Double Bill: Early Man (PG) + Coco (PG)
Ticket price £7.00
Early Man (PG) – 6.30pm
2018 ( USA | UK | France ) ( Animation, Adventure, Comedy )
DIRECTOR: Nick Park
STARRING: Eddie Redmayne, Tom Hiddleston, Maisie Williams
In his most ambitious project to date, Wallace And Gromit director Nick Park poses that age-old question: what would happen if Stone Age Britons and Bronze Age Europeans slugged it out at football?. Unsurprisingly, it’s a hoot.
As with all of Aardman’s best work, the humour has a universal, music hall appeal. Early Man provides a crowd-pleasing cocktail of pathos and pratfalls. The voice cast are smashing, with supporting turns from the likes of Gina Yashere, Johnny Vegas, Richard Ayoade and Miriam Margolyes adding depth and diversity to the characters, and Rob Brydon doing sterling work as a parroting voice message service, and as punning football pundits Bryan and Brian.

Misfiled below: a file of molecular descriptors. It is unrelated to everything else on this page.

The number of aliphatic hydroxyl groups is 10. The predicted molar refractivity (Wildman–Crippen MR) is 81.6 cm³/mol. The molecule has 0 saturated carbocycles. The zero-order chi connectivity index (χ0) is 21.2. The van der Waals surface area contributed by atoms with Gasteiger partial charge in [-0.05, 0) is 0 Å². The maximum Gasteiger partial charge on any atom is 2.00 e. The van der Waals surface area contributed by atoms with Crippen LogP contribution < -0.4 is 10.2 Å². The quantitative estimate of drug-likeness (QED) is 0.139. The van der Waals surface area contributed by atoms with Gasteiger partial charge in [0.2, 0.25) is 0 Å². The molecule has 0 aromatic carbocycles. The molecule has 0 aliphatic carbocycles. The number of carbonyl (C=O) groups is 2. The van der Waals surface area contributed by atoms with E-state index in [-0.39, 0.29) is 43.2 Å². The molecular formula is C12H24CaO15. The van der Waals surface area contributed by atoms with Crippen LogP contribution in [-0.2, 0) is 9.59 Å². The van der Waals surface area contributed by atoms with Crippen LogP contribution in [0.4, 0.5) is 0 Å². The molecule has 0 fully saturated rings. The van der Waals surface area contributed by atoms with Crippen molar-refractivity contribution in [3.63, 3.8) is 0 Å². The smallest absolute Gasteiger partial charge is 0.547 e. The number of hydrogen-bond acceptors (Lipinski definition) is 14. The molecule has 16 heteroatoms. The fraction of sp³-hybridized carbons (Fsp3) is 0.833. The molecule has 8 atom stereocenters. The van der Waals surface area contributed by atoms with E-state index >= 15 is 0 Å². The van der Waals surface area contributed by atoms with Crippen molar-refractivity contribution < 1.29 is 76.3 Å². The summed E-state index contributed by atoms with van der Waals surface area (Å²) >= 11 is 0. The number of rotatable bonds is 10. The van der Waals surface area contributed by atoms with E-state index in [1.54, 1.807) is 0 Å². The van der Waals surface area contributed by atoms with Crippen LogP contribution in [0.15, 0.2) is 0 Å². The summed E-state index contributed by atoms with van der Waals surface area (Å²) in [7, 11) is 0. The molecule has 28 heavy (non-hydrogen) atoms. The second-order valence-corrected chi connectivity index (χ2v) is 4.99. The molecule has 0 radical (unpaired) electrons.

This boisterous romp is certain to lift your spirits and tickle your funny bone.
Coco (PG) – 8.30pm
2017 ( USA ) ( Animation, Adventure, Comedy )
DIRECTORs: Lee Unkrich, Adrian Molina
STARRING: Anthony Gonzalez, Gael García Bernal, Benjamin Bratt
Coco is a joyous celebration of life, family and music that unfurls in a riot of eye-popping colour and heart-melting sentiment. It has all the charm of vintage Pixar allied to a story that displays more depth and complexity than many a live-action drama.
We enter the world of Miguel (Anthony Gonzalez), a 12-year-old hungry to emulate his idol, the late Ernesto de la Cruz (Benjamin Bratt), the greatest musician in the history of Mexico. Tragic events from the past mean that Miguel’s family hate music and forbid him from playing his guitar or even whistling a happy tune. But on the annual Day Of The Dead, Miguel is determined to compete in a talent contest instead of joining in the festivities to honour his ancestors. A stolen guitar, a curse and a touch of magic transport Miguel to the land of the dead where his adventures teach him what is truly important.
Coco’s visual splendour is matched by a thoughtful narrative that takes a family-friendly — and deeply affecting — approach to questions of culture, family, life, and death.